Still, the business market is only so large. With companies like HP and Lenovo also pursuing it, it's clear the PlayBook will also have to win over consumers if it is going to be a success for RIM, which is why the company lobbied hard to get certain makers of consumer software on board.
The company's executives wooed two major game developers, Electronic Arts and Unity. As a result, the PlayBook will come pre-loaded with two EA games, and the Unity game engine, on which a host of games run, has been incorporated into the PlayBook hardware, making game-play much more crisp.
But perhaps the most important deal RIM secured for the PlayBook was with the company it turned to first - Adobe.
Very early on in the PlayBook design process, months before the company made its plans public, RIM decided to work with Adobe. The move made sense for both firms because they share a common enemy - the giant of Cupertino, Calif. Adobe was dealt a huge blow by Apple when it refused to allow Adobe's Flash-based multimedia on any of its handheld devices. (Flash is a common piece of software that runs interactive features on websites such as video. Its absence on the iPad and iPhone is why many videos on the Internet won't work on those devices.)
Mr. Lazaridis saw that there was an army of software developers - "it's over three million people" - who create programs using tools made by Adobe.
The Adobe relationship, he reasoned, could become a major weapon for RIM. Not only can the PlayBook run a lot of Internet video and television that the iPad can't, but in time, those millions of developers could also help the company close the "app gap" with Apple by building more apps for RIM products.
For the same reason, the PlayBook also will include an unusual feature that allows users to run apps that are designed for competing tablets that employ Google's Android operating system. The move means an infusion of tens of thousands of apps for the PlayBook (this feature also won't be available until this summer).
The app strategy is important not just for the PlayBook, but for making RIM more competitive in smart phones, too.
Increasingly, consumers choose their wireless devices not for their design, but for what they can do - for the software. (Apple even touts its 400,000 applications, which include everything from serious business tools to the silliest games, in its advertising.)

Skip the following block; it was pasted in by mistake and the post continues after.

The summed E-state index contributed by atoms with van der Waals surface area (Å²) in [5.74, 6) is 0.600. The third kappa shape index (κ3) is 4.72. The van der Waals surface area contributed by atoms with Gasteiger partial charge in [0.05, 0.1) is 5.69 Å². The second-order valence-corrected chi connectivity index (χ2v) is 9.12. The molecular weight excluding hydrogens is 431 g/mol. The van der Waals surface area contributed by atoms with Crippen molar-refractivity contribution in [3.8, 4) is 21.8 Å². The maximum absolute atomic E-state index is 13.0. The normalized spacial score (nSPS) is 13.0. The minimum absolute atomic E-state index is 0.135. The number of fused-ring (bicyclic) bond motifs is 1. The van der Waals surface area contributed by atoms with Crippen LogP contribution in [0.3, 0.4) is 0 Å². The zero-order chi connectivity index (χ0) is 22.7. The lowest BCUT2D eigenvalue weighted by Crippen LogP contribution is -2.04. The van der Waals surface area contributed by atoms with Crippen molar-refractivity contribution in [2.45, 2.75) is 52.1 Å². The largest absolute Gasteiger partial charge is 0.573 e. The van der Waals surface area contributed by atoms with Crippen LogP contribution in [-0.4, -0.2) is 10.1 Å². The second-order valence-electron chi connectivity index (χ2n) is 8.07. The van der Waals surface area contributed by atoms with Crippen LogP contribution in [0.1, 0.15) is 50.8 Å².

RIM has only about 25,000 BlackBerry apps, partly because many developers find the process of creating software for RIM's products as cumbersome. The PlayBook is the closest thing RIM will get to a fresh start with them - a brand new piece of hardware with a new operating system that will eventually be used to run all RIM smart phones.
Mike Lazaridis is pleased. The high-definition video on The New York Times website - the one he has been trying to get working for a good part of this 90-minute conversation - is up and running. It looks flawless, streaming through the PlayBook to the huge television screen in a RIM conference room.
The process of getting the PlayBook across the finish line has not been quite so flawless. The product was supposed to be out by the end of March, but is more than two weeks late. (RIM officials privately say that March was an early estimate, and they are pleased to have come this close to meeting that target.)
With its turn in the spotlight coming up, RIM is working right up to the last minute. When The Globe and Mail visited RIM's offices in early April for a demonstration, engineers were still refreshing the PlayBook's software every day to work out bugs.
Such are the pitfalls of deploying thousands of employees to make a new product on an extremely tight deadline. For RIM - a company that, a very long time ago, was known to impatient investors as Research In Slow Motion - moving this fast is risky.